Welsh Water publishes long term plans to help protect Special Area of Conservation (SAC) Rivers
14 February 2023
Dŵr Cymru Welsh Water has committed to long term plans which will help protect river quality in rivers in Special Areas of Conservation.
Under its plans, the company has identified where either investment or modifications are required at its sites based along the rivers which will reduce or limit the amount of phosphorus that enters the rivers from its wastewater treatment process.
The plans are released as independently verified reports identifying the sources of phosphorus levels in the in SAC rivers are also published. The sources of phosphorus entering rivers is complex and also varies from region to region. The report for the River Wye for example shows that Welsh Water assets are responsible for 23% of the phosphorus in the main water bodies, with Combined Storm Overflows (CSO) responsible for just 2%. The remainder is from sources such as urban runoff, industry, rural land use and private septic tanks.
The SAC rivers targeted for the improvement measures are the Teifi and Cleddau in west Wales, the Wye and Usk in south Wales and the Dee in north Wales.
Welsh Water has always been clear that it will play its part in helping to improve river water quality and take responsibility for its share of phosphorus levels. The evidence provided in the reports means it has been able to identify where investment or modifications to process are required to achieve this.
With required investment costing more than £100 million, Welsh Water needs to balance this against keeping bills affordable for customers and fulfilling investment in other parts of the business. That is why the phosphorus programme will cover the whole of the company’s next investment period (2025-2030) and into the early part of the following one (2030-2035).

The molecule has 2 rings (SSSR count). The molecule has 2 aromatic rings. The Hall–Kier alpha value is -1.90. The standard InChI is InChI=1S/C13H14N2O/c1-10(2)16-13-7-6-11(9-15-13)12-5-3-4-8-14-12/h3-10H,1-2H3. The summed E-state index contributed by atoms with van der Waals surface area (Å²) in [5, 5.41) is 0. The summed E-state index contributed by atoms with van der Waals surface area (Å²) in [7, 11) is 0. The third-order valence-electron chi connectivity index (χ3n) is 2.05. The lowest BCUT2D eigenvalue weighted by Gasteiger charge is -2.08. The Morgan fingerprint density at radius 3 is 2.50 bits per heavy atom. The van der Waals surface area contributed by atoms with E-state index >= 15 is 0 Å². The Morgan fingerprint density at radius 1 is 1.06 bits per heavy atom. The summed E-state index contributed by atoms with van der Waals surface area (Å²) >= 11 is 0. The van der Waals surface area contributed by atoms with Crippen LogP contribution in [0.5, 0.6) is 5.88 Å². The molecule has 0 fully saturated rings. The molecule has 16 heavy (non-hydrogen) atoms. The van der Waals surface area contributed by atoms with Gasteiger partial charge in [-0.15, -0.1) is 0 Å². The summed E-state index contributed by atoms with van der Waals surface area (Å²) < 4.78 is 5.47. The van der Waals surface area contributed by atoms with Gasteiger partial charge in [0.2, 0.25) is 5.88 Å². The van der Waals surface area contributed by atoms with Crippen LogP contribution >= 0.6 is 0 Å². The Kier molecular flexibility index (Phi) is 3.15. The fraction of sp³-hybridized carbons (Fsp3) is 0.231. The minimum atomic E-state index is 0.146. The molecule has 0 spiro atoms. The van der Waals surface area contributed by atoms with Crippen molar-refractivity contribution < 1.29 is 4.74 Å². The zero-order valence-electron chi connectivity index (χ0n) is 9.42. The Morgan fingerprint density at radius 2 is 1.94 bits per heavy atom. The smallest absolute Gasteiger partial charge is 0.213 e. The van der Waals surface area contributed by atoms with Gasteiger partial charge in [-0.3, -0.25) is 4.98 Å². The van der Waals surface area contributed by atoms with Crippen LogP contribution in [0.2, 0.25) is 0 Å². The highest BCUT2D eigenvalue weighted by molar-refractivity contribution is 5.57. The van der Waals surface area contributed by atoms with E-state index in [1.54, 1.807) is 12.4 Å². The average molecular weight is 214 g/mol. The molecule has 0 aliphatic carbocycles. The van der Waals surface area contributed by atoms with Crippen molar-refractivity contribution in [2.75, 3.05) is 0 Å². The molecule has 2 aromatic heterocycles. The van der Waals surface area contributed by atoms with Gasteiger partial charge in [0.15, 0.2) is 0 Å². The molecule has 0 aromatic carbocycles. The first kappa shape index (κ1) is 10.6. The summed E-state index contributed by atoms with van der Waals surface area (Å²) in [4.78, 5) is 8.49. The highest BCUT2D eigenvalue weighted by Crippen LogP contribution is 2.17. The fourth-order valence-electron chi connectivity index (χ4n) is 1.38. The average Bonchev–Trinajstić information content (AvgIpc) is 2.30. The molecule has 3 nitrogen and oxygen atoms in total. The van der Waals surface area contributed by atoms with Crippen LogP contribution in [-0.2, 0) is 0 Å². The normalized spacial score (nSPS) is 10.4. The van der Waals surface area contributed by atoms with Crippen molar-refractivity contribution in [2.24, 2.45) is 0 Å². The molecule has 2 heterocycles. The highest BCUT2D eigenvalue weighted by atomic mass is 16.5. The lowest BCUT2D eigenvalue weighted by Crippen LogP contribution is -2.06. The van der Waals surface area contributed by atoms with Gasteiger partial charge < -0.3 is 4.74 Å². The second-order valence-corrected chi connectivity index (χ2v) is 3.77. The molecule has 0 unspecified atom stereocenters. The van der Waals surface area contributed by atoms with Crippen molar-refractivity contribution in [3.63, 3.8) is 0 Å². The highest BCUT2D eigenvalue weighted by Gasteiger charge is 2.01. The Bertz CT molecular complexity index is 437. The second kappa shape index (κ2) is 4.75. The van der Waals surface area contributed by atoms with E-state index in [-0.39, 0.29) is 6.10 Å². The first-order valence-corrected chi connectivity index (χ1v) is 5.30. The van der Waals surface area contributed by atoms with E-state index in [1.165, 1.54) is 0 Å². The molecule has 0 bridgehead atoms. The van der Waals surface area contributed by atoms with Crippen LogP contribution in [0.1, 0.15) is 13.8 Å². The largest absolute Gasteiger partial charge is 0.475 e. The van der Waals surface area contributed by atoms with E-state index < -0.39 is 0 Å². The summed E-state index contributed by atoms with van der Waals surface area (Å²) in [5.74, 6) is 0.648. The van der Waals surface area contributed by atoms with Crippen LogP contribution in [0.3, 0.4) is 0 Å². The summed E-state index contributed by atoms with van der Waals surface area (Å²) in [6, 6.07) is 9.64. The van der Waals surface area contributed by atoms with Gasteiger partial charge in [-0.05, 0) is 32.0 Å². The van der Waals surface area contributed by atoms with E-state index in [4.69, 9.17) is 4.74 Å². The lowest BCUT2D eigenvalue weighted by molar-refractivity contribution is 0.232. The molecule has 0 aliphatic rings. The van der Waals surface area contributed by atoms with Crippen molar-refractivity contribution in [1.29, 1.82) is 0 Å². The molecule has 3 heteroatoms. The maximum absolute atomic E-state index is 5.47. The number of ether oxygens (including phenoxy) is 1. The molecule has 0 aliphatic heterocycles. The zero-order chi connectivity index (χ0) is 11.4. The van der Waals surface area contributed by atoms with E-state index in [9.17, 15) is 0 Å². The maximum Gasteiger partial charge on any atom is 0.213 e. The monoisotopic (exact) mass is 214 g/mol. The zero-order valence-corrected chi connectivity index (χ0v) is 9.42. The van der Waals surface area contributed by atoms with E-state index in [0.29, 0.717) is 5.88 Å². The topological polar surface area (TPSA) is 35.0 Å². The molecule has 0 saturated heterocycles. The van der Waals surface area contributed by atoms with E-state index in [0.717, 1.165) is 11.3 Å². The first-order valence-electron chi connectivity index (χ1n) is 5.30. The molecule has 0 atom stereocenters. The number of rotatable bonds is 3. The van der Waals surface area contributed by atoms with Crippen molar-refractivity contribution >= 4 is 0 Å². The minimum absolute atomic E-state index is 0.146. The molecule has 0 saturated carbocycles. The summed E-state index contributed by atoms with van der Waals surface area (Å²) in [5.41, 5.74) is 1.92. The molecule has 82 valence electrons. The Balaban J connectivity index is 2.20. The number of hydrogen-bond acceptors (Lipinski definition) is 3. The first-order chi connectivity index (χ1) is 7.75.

Steve Wilson, Welsh Water’s Managing Director for Wastewater Services said: “Protecting river water quality is one of our main priorities at Welsh Water and the publication of our long term plans are a clear demonstration of this. Our strategy has always been to develop evidence based investment plans and the source apportionment reports have enabled us to achieve this.
“We have already invested millions of pounds in improving river water quality and our long terms plans will require a similar level of investment. And while we can play our part and reduce our contribution to phosphorus, it is crucial for everyone that cares about our rivers – including farmers, Government, regulators and individual households – to work together to achieve the long term goal of securing rivers we can all be truly proud of”.
Alongside the phosphorus programme, Welsh Water has also published guidance for developers and local authorities to begin collaboration on nutrient offsetting wetlands built at the back end of wastewater treatment works. These are nature based solutions which can reduce the amount of phosphorus entering a river. Following the successful creation of an offsetting wetlands at Luston in Herefordshire, the new guidance will help to roll out this nature based approach to all SAC rivers in Welsh Water’s operating area.
All of the watercourses that feed into the SAC rivers have also been included in the plans which mean that the smaller tributaries will be protected as well as the mainline rivers.
Welsh Water recently announced an additional £60million of funding for phosphorus removal schemes, on top of the schemes already planned between 2020 and 2025.
The below table summarises the source apportionment for the SAC rivers: